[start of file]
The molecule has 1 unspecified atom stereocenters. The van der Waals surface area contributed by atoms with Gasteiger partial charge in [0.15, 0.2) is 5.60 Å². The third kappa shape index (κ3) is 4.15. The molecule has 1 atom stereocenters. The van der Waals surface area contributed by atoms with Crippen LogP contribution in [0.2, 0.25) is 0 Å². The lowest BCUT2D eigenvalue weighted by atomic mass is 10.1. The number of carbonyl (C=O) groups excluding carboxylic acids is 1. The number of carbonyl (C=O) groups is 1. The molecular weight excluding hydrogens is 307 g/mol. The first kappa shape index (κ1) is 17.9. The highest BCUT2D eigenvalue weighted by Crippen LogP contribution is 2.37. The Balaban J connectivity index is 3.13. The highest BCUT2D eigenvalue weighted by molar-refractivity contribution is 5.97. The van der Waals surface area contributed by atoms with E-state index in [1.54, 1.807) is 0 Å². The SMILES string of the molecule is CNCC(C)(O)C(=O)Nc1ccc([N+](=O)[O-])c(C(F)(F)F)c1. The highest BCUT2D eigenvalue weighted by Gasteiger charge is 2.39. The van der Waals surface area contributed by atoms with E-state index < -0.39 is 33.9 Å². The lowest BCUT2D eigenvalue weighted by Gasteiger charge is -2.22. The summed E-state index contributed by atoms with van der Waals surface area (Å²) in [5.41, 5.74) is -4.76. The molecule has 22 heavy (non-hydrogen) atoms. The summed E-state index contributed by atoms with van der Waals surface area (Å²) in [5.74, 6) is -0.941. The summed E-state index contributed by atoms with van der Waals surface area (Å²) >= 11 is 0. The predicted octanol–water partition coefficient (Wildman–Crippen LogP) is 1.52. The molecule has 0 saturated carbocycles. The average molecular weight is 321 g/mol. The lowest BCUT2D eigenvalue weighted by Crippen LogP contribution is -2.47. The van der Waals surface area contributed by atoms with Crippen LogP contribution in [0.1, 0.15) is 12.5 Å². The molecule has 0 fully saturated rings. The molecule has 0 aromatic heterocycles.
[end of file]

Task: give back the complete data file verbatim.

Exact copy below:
The molecule has 1 unspecified atom stereocenters. The van der Waals surface area contributed by atoms with Gasteiger partial charge in [0.15, 0.2) is 5.60 Å². The third kappa shape index (κ3) is 4.15. The molecule has 1 atom stereocenters. The van der Waals surface area contributed by atoms with Crippen LogP contribution in [0.2, 0.25) is 0 Å². The lowest BCUT2D eigenvalue weighted by atomic mass is 10.1. The number of carbonyl (C=O) groups excluding carboxylic acids is 1. The number of carbonyl (C=O) groups is 1. The molecular weight excluding hydrogens is 307 g/mol. The first kappa shape index (κ1) is 17.9. The highest BCUT2D eigenvalue weighted by Crippen LogP contribution is 2.37. The Balaban J connectivity index is 3.13. The highest BCUT2D eigenvalue weighted by molar-refractivity contribution is 5.97. The van der Waals surface area contributed by atoms with E-state index in [1.54, 1.807) is 0 Å². The SMILES string of the molecule is CNCC(C)(O)C(=O)Nc1ccc([N+](=O)[O-])c(C(F)(F)F)c1. The highest BCUT2D eigenvalue weighted by Gasteiger charge is 2.39. The van der Waals surface area contributed by atoms with E-state index < -0.39 is 33.9 Å². The lowest BCUT2D eigenvalue weighted by Gasteiger charge is -2.22. The summed E-state index contributed by atoms with van der Waals surface area (Å²) in [5.41, 5.74) is -4.76. The molecule has 22 heavy (non-hydrogen) atoms. The summed E-state index contributed by atoms with van der Waals surface area (Å²) in [5.74, 6) is -0.941. The summed E-state index contributed by atoms with van der Waals surface area (Å²) >= 11 is 0. The predicted octanol–water partition coefficient (Wildman–Crippen LogP) is 1.52. The molecule has 0 saturated carbocycles. The average molecular weight is 321 g/mol. The lowest BCUT2D eigenvalue weighted by Crippen LogP contribution is -2.47. The van der Waals surface area contributed by atoms with Crippen LogP contribution in [0.1, 0.15) is 12.5 Å². The molecule has 0 fully saturated rings. The molecule has 0 aromatic heterocycles.